The U.S. economy can absorb the hit from the past week’s rise in oil prices, but could stumble anew if continuing Mideast turmoil pushes crude prices significantly higher.
Benchmark crude-oil prices in the U.S. have jumped about $6.50 since Thursday to more than $92 a barrel Monday, their highest point since October 2008.
If prices stay around that level they will likely exert a drag on growth by crimping household spending, damping consumer confidence and squeezing business profits. The economy would likely continue to expand at a solid pace, but not fast enough to bring down unemployment much, forecasters said.
If oil prices jump a further $10.70 a barrel, an accompanying 25-cent-a-gallon increase in gasoline prices would sap U.S. economic output by 0.4% in the first year, economists at IHS Global Insight estimated. That jump in fuel costs would cost about 270,000 jobs over a year, the analysts said.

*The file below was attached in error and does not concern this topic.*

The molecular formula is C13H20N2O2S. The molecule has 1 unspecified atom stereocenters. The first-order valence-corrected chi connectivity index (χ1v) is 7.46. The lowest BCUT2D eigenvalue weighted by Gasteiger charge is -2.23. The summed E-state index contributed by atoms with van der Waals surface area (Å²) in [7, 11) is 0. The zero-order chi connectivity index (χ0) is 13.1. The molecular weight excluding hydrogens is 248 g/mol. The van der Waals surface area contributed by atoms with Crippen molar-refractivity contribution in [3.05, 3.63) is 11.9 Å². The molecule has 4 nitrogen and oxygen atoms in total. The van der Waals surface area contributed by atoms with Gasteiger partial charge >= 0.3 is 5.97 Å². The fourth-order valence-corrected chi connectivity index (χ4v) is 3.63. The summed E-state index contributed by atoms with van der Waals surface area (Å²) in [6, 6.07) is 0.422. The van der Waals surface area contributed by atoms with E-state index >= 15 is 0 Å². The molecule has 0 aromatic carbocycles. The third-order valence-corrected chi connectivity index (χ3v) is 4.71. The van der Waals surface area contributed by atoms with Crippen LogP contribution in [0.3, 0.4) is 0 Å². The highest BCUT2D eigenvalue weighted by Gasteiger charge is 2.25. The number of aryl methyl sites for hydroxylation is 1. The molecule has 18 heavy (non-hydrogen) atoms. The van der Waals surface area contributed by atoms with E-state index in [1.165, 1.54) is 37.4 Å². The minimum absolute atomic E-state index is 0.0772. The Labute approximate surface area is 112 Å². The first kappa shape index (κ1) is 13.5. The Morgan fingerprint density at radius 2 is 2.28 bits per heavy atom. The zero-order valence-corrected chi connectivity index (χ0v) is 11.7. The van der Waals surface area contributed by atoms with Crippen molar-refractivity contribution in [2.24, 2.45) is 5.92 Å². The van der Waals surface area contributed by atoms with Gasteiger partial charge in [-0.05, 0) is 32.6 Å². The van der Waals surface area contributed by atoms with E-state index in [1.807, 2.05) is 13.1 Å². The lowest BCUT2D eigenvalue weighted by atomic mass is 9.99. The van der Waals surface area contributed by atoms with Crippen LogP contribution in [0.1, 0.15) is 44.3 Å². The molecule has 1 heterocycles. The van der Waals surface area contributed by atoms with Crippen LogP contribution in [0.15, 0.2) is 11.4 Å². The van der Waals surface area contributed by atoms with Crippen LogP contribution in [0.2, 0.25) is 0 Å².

If oil prices were to surge an additional $40 a barrel, all bets would be off. The hit to consumers’ wallets would easily erase the income boost from the payroll-tax cut that took effect in January. Retailers that have avoided raising prices due to weak demand would either pass on higher energy costs through raising prices or accept lower revenue, possibly resulting in more job cuts.
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